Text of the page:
The 86th session of the Texas Legislature was the usual biennial adventure in high-stakes political poker and downright sneakiness. But in the midst of it all, lawmakers did something we hoped they’d do in 2017 — pass major transparency reform bills to address a series of destructive appeals court rulings.
There’s a long list of good news, but let’s get the bad news out of the way first.
Analysis by Donnis Baggett, Texas Press Association
Newspapers took a torpedo from a Memorial Day weekend sneak attack on public notice in SB 2, the high-profile property tax reform bill.
Legislative leaders were well aware that a firestorm would erupt if they operated under normal transparency rules, so they avoided the messiness of public hearings, newspaper editorials and grassroots involvement with a shrewd parliamentary maneuver.
Late Friday afternoon on Memorial Day weekend, the conference committee negotiating the differences between the House and Senate versions of SB 2 eliminated newspaper notice of final tax rates for community colleges, emergency service districts and hospital districts. That change had not been in either the House or Senate versions, so the next day the House and Senate passed a resolution to go “outside the bounds” of the versions they’d sent to conference and consider the conference version.
Each chamber then took an up-or-down vote on the conference committee version, allowing no further amendments. SB 2 sailed through both chambers in less than an hour.
If elimination of that particular type of notice sounds familiar, it’s because in 2013 lawmakers voted to eliminate newspaper notice of final tax rates set by cities and counties.
Republican legislators — even those close to their hometown papers — dared not vote against a much-ballyhooed tax reform bill that was one of the GOP’s highest priorities. They knew leadership could punish them by supporting their primary opponents in 2020. Voting no just wasn’t a palatable option for a Republican holding an office that pays only $7,200 a year but offers a nice retirement package if you can keep getting re-elected.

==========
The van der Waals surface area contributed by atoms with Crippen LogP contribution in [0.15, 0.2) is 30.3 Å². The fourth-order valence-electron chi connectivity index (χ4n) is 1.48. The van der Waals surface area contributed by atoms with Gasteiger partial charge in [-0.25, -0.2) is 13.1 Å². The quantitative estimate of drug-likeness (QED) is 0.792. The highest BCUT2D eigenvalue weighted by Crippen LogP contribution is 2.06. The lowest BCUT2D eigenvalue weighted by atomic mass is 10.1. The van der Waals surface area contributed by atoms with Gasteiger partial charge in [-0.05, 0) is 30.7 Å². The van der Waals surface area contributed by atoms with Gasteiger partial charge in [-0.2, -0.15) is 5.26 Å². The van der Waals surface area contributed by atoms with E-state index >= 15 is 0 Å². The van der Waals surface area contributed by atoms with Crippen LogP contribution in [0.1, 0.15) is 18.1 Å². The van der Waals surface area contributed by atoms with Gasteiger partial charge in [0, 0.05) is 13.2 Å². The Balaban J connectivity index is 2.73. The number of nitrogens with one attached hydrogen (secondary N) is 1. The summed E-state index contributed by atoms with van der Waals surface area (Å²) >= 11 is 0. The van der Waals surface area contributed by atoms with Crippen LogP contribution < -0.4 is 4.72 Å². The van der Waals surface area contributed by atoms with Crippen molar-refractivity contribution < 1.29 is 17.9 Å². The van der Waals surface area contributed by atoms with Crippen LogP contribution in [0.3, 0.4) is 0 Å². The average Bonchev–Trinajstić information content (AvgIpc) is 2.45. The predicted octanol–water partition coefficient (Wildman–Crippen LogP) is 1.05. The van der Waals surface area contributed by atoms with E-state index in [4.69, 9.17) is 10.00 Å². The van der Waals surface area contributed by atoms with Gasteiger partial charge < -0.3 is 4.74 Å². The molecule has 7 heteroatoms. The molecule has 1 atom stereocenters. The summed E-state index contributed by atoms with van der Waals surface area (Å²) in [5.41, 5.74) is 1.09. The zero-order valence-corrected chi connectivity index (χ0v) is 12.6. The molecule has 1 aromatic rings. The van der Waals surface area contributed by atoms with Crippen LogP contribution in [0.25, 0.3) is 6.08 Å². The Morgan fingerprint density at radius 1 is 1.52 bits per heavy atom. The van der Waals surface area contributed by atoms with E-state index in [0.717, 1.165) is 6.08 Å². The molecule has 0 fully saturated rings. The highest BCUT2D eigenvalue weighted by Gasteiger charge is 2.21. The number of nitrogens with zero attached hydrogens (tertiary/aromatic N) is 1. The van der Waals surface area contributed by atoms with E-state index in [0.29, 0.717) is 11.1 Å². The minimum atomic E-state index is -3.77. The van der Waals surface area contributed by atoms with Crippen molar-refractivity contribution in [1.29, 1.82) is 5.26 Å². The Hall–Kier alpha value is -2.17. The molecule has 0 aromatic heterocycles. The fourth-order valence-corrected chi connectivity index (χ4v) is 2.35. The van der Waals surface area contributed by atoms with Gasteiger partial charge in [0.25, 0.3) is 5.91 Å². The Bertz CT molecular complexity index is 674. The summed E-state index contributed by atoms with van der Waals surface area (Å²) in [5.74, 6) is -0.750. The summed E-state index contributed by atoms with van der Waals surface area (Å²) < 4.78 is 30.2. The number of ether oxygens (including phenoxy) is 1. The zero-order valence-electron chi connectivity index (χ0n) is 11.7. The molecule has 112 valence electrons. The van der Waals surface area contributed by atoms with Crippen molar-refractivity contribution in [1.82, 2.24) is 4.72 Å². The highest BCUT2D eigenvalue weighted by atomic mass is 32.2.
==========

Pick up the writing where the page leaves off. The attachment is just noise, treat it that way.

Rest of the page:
Now they will have some explaining to do back home. Texas publishers will want to visit with them about the importance of newspaper notice. Here's a link to a chart showing how House members voted. Some might even note the irony that the title of SB 2 is “The Texas Property Tax Reform and Transparency Act of 2019,” yet without newspaper notice, SB 2 makes final tax rates less transparent than they are today.
That bit of bad news aside, there’s much to celebrate as the dust clears in Austin.
Over the last four years we’ve bemoaned Texas Supreme Court decisions that devastated access to government contracts with businesses and non-profits. We’ve been frustrated by a 3rd Court of Appeals ruling denying access to dates of birth in public records. We’ve been appalled at a Court of Criminal Appeals ruling that suddenly and unbelievably legalized walking quorums. And we’ve been outraged by public officials using a legal loophole to hide public documents on their private devices.
Other than dates of birth, those issues were addressed in bills that passed this session. Gov. Greg Abbott is expected to sign them, forcing state and local governments to operate in the sunshine once again. It’s been a long time coming.
On the members-only Billwatch page of the TPA website, www.texaspress.com, we have a complete list of the 220 bills we’ve followed this year. Here are the highlights of the ones that passed:
• SB 943/HB 2189, by Sen. Kirk Watson, D-Austin, and Rep. Giovanni Capriglione, R-Southlake, will repair damage inflicted by the Texas Supreme Court’s Boeing and Greater Houston Partnership rulings. The court decisions allow governments and businesses to seal information about their contracts, keeping taxpayers from seeing how their money is spent. SB 943 passed both chambers and awaits the governor’s signature. He has publicly expressed support for the measure.
• HB 81 by Rep. Terry Canales, D-Edinburg, commonly known as “Boeing Lite,” will require governmental entities to disclose information about contracts for concerts and other public events funded by taxpayer dollars. The bill passed the House and Senate easily and already has been signed into law by the governor.